Japan's magnitude 9.0 earthquake on March 11 was not only impressive because of its size — it was one of the world's largest — but also for its unsettling rumble.
"It was the loudest sound we've ever recorded," said Robert Dziak of the Pacific Marine Environmental Laboratory and Oregon State University in Newport, Ore., part of a team that picked up the rumble of the quake with a microphone stuck in the ocean.
Dziak and his colleagues monitor the Earth's underwater action. They record undersea volcanoes and earthquakes just like any other sound — using microphones.
The sound from the fourth-largest recorded earthquake of all time was heard as the energy from the earthquake spread through the water. That energy set off a tsunami that devastated Japan's Tohoku coast, crippled nuclear reactors and killed an estimated 27,000 people. Hundreds of aftershocks have since ruptured, including more than 60 of magnitude 6.0 or greater, and three above magnitude 7.0.
The recording's brutal noise is unnerving, especially knowing the devastation that the disaster caused.
"Frightening is a good word," Dziak told OurAmazingPlanet.
The amazing sound was captured by a so-called hydrophone array, which is basically a bunch of underwater microphones. The U.S. National Oceanic and Atmospheric Administration (NOAA) has about 10 deployed around the world.
The hydrophone array that recorded the Japan quake was located near Alaska's Aleutian Islands, about 900 miles from the quake's epicenter. The research group is usually listening for volcanoes on the seafloor, but they often hear activity at remote volcanic islands.
The hydrophones are always recording, which allowed them to catch the unprecedented sound of the earthquake.
"We hear some of those volcanoes, but they're not nearly as loud as this," Dziak said.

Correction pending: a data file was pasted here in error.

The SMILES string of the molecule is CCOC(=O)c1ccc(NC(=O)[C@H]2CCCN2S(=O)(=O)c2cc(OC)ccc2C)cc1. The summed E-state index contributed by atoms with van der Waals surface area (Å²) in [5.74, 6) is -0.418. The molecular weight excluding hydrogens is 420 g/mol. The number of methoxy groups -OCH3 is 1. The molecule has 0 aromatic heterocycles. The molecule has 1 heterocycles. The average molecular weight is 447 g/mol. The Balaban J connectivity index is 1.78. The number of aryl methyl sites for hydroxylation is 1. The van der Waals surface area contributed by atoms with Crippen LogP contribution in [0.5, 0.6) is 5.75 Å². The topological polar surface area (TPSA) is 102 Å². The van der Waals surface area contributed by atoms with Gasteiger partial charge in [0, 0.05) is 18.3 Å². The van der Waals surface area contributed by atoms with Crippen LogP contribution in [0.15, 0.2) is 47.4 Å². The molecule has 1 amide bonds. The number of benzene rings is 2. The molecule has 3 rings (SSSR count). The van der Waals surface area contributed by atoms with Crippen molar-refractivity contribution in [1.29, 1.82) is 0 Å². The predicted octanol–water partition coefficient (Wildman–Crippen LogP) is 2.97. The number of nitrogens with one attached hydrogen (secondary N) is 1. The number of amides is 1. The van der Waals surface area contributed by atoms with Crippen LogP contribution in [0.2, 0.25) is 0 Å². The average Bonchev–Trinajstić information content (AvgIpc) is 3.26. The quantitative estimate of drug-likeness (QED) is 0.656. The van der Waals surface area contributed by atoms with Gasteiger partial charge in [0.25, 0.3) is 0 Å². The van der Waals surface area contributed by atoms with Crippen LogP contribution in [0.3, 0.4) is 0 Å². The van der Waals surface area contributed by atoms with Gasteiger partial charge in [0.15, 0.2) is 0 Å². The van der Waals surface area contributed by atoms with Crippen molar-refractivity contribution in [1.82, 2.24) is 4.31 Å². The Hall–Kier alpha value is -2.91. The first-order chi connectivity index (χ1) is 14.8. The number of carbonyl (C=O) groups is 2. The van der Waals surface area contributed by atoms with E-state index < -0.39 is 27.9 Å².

The massive energy during the March 11 quake was released during what's called thrust faulting. Thrust faulting happens when one tectonic plate dives under another. In this case, the Pacific Plate is diving under the North American Plate.
The research group has recorded almost 50,000 earthquakes in the North Pacific over the past 20 years, Dziak said. An earthquake's noise comes from the different energy waves produced by the quake.
"All the seismic energy is transferred into the ocean as sound energy," Dziak said. "The ocean allows those waves to propagate with little energy loss."
Hydrophones are dropped into the water from ocean vessels, attached to a float and anchored to the seafloor. Scientists can detect earthquakes that strike in the middle of the ocean, far away from land-bound seismometers.
Any sound they record comes into the monitoring lab with about a 5- to 10-minute delay. Big subwoofers rattle the lab as the low-frequency sound is played. Because of the time lag, the monitoring team knew they were about to hear something loud.
"We saw it on the news reports so we knew it was a big one," Dziak said.